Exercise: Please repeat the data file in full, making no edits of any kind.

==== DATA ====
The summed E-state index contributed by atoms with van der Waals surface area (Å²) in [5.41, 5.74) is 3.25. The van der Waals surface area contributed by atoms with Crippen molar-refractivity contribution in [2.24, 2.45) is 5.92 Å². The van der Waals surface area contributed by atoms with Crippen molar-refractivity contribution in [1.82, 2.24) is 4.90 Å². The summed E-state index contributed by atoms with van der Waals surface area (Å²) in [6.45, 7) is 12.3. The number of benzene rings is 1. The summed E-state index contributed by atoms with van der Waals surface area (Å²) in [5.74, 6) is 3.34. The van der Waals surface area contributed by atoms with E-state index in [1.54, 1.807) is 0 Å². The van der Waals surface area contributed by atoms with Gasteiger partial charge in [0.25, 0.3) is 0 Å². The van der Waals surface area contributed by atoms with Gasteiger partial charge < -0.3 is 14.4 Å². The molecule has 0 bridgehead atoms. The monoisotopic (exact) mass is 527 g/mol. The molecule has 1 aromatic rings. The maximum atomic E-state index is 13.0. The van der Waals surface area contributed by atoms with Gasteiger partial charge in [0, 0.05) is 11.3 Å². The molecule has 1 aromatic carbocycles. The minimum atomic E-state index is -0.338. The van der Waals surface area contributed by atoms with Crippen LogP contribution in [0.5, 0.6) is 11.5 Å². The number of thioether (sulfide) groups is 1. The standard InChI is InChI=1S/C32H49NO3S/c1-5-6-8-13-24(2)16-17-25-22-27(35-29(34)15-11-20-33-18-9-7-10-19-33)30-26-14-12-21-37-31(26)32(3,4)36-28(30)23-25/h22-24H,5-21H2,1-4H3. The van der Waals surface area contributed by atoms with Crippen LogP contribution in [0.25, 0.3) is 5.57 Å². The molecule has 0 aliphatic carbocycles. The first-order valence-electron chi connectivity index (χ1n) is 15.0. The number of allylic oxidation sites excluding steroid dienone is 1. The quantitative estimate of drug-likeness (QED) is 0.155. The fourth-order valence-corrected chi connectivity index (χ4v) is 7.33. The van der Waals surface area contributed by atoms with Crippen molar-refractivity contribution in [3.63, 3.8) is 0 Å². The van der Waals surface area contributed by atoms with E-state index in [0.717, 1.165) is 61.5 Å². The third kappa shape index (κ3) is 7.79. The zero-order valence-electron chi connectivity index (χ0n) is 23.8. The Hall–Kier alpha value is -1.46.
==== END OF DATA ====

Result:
The summed E-state index contributed by atoms with van der Waals surface area (Å²) in [5.41, 5.74) is 3.25. The van der Waals surface area contributed by atoms with Crippen molar-refractivity contribution in [2.24, 2.45) is 5.92 Å². The van der Waals surface area contributed by atoms with Crippen molar-refractivity contribution in [1.82, 2.24) is 4.90 Å². The summed E-state index contributed by atoms with van der Waals surface area (Å²) in [6.45, 7) is 12.3. The number of benzene rings is 1. The summed E-state index contributed by atoms with van der Waals surface area (Å²) in [5.74, 6) is 3.34. The van der Waals surface area contributed by atoms with E-state index in [1.54, 1.807) is 0 Å². The van der Waals surface area contributed by atoms with Gasteiger partial charge in [0.25, 0.3) is 0 Å². The van der Waals surface area contributed by atoms with Gasteiger partial charge < -0.3 is 14.4 Å². The molecule has 0 bridgehead atoms. The monoisotopic (exact) mass is 527 g/mol. The molecule has 1 aromatic rings. The maximum atomic E-state index is 13.0. The van der Waals surface area contributed by atoms with Gasteiger partial charge in [0, 0.05) is 11.3 Å². The molecule has 1 aromatic carbocycles. The minimum atomic E-state index is -0.338. The van der Waals surface area contributed by atoms with Crippen LogP contribution in [0.5, 0.6) is 11.5 Å². The number of thioether (sulfide) groups is 1. The standard InChI is InChI=1S/C32H49NO3S/c1-5-6-8-13-24(2)16-17-25-22-27(35-29(34)15-11-20-33-18-9-7-10-19-33)30-26-14-12-21-37-31(26)32(3,4)36-28(30)23-25/h22-24H,5-21H2,1-4H3. The van der Waals surface area contributed by atoms with Crippen LogP contribution in [0.25, 0.3) is 5.57 Å². The molecule has 0 aliphatic carbocycles. The first-order valence-electron chi connectivity index (χ1n) is 15.0. The number of allylic oxidation sites excluding steroid dienone is 1. The quantitative estimate of drug-likeness (QED) is 0.155. The fourth-order valence-corrected chi connectivity index (χ4v) is 7.33. The van der Waals surface area contributed by atoms with Crippen molar-refractivity contribution in [3.63, 3.8) is 0 Å². The van der Waals surface area contributed by atoms with E-state index in [0.717, 1.165) is 61.5 Å². The third kappa shape index (κ3) is 7.79. The zero-order valence-electron chi connectivity index (χ0n) is 23.8. The Hall–Kier alpha value is -1.46.